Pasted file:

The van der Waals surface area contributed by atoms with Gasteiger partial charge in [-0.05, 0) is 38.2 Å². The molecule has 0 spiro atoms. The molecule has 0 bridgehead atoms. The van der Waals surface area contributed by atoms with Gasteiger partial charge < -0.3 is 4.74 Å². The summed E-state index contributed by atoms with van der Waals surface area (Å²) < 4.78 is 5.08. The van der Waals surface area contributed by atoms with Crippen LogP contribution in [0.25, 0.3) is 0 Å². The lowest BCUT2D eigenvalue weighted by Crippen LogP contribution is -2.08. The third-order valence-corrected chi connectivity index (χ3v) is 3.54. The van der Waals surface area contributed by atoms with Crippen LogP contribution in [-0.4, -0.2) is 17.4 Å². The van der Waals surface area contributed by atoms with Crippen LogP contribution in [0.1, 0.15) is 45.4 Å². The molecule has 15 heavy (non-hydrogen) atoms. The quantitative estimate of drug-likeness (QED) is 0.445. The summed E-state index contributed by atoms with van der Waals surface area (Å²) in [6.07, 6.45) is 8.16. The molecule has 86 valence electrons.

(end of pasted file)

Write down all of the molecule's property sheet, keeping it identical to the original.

The van der Waals surface area contributed by atoms with Gasteiger partial charge in [-0.05, 0) is 38.2 Å². The molecule has 0 spiro atoms. The molecule has 0 bridgehead atoms. The van der Waals surface area contributed by atoms with Gasteiger partial charge < -0.3 is 4.74 Å². The summed E-state index contributed by atoms with van der Waals surface area (Å²) < 4.78 is 5.08. The van der Waals surface area contributed by atoms with Crippen LogP contribution in [0.25, 0.3) is 0 Å². The lowest BCUT2D eigenvalue weighted by Crippen LogP contribution is -2.08. The third-order valence-corrected chi connectivity index (χ3v) is 3.54. The van der Waals surface area contributed by atoms with Crippen LogP contribution in [-0.4, -0.2) is 17.4 Å². The van der Waals surface area contributed by atoms with Crippen LogP contribution in [0.1, 0.15) is 45.4 Å². The molecule has 15 heavy (non-hydrogen) atoms. The quantitative estimate of drug-likeness (QED) is 0.445. The summed E-state index contributed by atoms with van der Waals surface area (Å²) in [6.07, 6.45) is 8.16. The molecule has 86 valence electrons.